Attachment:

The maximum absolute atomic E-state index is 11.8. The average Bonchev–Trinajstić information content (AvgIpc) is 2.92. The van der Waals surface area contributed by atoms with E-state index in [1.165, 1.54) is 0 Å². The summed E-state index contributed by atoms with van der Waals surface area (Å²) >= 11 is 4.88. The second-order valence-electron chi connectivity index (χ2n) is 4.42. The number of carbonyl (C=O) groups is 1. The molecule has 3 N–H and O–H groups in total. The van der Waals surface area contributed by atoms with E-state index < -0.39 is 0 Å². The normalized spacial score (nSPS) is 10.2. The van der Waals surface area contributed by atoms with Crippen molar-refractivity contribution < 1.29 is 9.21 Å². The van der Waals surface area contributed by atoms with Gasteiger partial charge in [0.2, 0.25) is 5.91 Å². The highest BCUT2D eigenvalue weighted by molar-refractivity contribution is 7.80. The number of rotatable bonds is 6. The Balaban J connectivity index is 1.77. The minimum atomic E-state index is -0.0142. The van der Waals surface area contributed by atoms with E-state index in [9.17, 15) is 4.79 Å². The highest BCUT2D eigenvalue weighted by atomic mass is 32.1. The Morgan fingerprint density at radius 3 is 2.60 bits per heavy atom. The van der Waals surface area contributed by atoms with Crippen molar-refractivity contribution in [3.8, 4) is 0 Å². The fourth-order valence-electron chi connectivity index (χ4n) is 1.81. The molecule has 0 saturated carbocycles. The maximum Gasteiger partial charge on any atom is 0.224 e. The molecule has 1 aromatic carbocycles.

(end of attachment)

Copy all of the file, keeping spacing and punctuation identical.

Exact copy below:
The maximum absolute atomic E-state index is 11.8. The average Bonchev–Trinajstić information content (AvgIpc) is 2.92. The van der Waals surface area contributed by atoms with E-state index in [1.165, 1.54) is 0 Å². The summed E-state index contributed by atoms with van der Waals surface area (Å²) >= 11 is 4.88. The second-order valence-electron chi connectivity index (χ2n) is 4.42. The number of carbonyl (C=O) groups is 1. The molecule has 3 N–H and O–H groups in total. The van der Waals surface area contributed by atoms with E-state index < -0.39 is 0 Å². The normalized spacial score (nSPS) is 10.2. The van der Waals surface area contributed by atoms with Crippen molar-refractivity contribution < 1.29 is 9.21 Å². The van der Waals surface area contributed by atoms with Gasteiger partial charge in [0.2, 0.25) is 5.91 Å². The highest BCUT2D eigenvalue weighted by molar-refractivity contribution is 7.80. The number of rotatable bonds is 6. The Balaban J connectivity index is 1.77. The minimum atomic E-state index is -0.0142. The van der Waals surface area contributed by atoms with E-state index in [9.17, 15) is 4.79 Å². The highest BCUT2D eigenvalue weighted by atomic mass is 32.1. The Morgan fingerprint density at radius 3 is 2.60 bits per heavy atom. The van der Waals surface area contributed by atoms with Crippen molar-refractivity contribution in [3.8, 4) is 0 Å². The fourth-order valence-electron chi connectivity index (χ4n) is 1.81. The molecule has 0 saturated carbocycles. The maximum Gasteiger partial charge on any atom is 0.224 e. The molecule has 1 aromatic carbocycles.